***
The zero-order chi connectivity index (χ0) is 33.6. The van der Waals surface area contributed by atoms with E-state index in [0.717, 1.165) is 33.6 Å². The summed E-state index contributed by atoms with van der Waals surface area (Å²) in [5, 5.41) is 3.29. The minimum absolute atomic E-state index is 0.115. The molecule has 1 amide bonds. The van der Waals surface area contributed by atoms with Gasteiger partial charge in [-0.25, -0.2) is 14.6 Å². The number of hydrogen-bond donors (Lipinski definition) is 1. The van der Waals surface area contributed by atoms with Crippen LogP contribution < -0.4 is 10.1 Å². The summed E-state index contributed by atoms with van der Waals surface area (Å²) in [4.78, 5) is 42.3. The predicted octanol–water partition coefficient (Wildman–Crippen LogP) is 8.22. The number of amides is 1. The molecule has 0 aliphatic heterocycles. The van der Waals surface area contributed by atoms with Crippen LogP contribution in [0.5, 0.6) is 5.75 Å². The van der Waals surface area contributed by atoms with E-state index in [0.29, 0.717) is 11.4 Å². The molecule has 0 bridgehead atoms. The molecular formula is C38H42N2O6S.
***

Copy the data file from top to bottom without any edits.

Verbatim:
The zero-order chi connectivity index (χ0) is 33.6. The van der Waals surface area contributed by atoms with E-state index in [0.717, 1.165) is 33.6 Å². The summed E-state index contributed by atoms with van der Waals surface area (Å²) in [5, 5.41) is 3.29. The minimum absolute atomic E-state index is 0.115. The molecule has 1 amide bonds. The van der Waals surface area contributed by atoms with Gasteiger partial charge in [-0.25, -0.2) is 14.6 Å². The number of hydrogen-bond donors (Lipinski definition) is 1. The van der Waals surface area contributed by atoms with Crippen LogP contribution < -0.4 is 10.1 Å². The summed E-state index contributed by atoms with van der Waals surface area (Å²) in [4.78, 5) is 42.3. The predicted octanol–water partition coefficient (Wildman–Crippen LogP) is 8.22. The number of amides is 1. The molecule has 0 aliphatic heterocycles. The van der Waals surface area contributed by atoms with Crippen LogP contribution in [0.5, 0.6) is 5.75 Å². The van der Waals surface area contributed by atoms with E-state index in [0.29, 0.717) is 11.4 Å². The molecule has 0 bridgehead atoms. The molecular formula is C38H42N2O6S.